Public interest costs orders (PICOs), such as dispensing with the need for security for costs or ruling that a losing party does not need to pay costs, allow departure from the indemnity rule in some circumstances. The recognition of the public interest in costs orders was highlighted by the High Court in Oshlack v Richmond River Council, where the Court affirmed that the fact that proceedings are brought in the public interest is a relevant consideration in the question of costs.[21] Disappointingly, since Oshlack this discretion has been narrowly interpreted and rarely applied, with some notable exceptions.[22] When considering if a departure from the indemnity rule is warranted in a particular case, courts have assessed the following factors:

● the extent to which the plaintiff and defendant were successful in the action;

● where the plaintiff is an individual, whether he or she had any personal, private or financial gain to make from the litigation;

● where the plaintiff is an association, whether its objects have a public character, and whether the litigation was pursued in accordance with those objects and for the purpose of fulfilling them;

● whether there was widespread public interest in the litigation and its outcome, or the case was otherwise designed to effectuate important public policies;

● whether, if the plaintiff had succeeded, numerous people would have benefited from the action; and

● whether the plaintiff would have had sufficient economic incentive to file suit even had the action involved only narrow issues lacking general importance.[23]

The NSW Land and Environment Court is one of few jurisdictions with the explicit power to make public interest costs orders. Under rule 4.2 of the Land and Environment Court Rules (NSW), the court can make no order as to costs if it is satisfied that the proceedings have been brought in the public interest. Instances of PICOs being made without affirming legislation are rare, and in order to encourage courts to make such orders, the NSW Law Reform Commission has recommended that the Uniform Civil Procedure Rules (NSW) adopt a rule 4.2 equivalent to extend this power to all NSW courts.[24] These orders are generally made at the conclusion of proceedings, which only partly lessens the deterrent element of adverse cost order risk.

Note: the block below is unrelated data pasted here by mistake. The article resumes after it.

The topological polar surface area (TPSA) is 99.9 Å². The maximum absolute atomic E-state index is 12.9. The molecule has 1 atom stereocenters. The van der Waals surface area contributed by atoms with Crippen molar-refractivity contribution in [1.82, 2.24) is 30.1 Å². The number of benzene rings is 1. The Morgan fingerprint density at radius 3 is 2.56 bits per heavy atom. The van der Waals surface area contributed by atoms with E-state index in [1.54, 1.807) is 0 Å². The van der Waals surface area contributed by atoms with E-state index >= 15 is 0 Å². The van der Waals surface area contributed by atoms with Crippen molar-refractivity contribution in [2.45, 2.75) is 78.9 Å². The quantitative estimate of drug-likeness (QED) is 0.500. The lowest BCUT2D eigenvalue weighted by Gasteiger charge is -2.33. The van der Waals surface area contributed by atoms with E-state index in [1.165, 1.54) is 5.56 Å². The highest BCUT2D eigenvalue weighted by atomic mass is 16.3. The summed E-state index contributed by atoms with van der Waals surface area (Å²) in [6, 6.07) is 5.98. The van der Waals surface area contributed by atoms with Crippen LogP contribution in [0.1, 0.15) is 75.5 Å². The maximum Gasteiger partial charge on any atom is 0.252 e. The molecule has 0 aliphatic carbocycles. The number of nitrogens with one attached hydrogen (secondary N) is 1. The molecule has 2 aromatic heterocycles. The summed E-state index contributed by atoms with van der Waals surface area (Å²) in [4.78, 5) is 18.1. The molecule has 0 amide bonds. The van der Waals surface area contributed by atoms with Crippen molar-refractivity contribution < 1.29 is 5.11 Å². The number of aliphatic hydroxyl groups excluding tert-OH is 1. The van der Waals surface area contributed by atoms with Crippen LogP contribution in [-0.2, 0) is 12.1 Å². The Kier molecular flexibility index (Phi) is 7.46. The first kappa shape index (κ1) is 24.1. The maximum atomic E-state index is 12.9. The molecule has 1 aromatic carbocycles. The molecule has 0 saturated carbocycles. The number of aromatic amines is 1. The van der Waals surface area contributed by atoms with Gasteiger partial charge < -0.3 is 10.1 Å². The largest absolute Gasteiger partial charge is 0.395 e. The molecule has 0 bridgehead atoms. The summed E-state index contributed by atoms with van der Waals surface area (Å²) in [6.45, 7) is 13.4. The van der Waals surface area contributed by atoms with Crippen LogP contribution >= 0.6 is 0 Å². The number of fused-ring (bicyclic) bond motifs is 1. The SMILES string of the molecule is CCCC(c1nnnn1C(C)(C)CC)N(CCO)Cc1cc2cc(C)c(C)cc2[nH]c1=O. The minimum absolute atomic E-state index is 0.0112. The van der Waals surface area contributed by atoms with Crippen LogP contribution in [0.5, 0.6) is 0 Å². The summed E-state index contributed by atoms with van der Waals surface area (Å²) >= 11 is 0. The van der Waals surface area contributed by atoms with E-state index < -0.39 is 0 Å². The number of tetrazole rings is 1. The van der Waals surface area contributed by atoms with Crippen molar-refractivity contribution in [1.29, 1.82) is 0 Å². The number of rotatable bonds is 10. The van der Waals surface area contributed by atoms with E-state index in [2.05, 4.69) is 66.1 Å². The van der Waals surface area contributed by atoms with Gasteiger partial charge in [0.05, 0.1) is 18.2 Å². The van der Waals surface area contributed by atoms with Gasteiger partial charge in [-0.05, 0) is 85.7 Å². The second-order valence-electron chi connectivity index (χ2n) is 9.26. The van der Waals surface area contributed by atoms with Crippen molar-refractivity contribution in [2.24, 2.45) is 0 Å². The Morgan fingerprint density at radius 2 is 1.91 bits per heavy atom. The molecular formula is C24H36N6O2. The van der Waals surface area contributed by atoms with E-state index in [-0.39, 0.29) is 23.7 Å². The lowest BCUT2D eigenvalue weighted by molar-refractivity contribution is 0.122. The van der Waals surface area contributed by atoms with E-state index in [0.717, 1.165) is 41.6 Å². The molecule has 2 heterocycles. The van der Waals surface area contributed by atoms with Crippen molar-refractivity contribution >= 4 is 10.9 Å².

3. Government initiatives

The federal government provides some limited financial assistance for Commonwealth cases via its Commonwealth Public Interest and Test Case Scheme. To be eligible, the case must be of ‘public importance’ which, in the opinion of the attorney-general, must settle an uncertain area of Commonwealth law or resolve an important question that affects the rights of individuals who are socially or economically disadvantaged.[25]

However, the protection offered by this scheme is limited. Adverse cost order protection is explicitly excluded.[26] Already small from inception, the scheme’s funding was cut in 2011, and it now mainly funds disbursements, with legal representation costs paid only in exceptional circumstances.[27]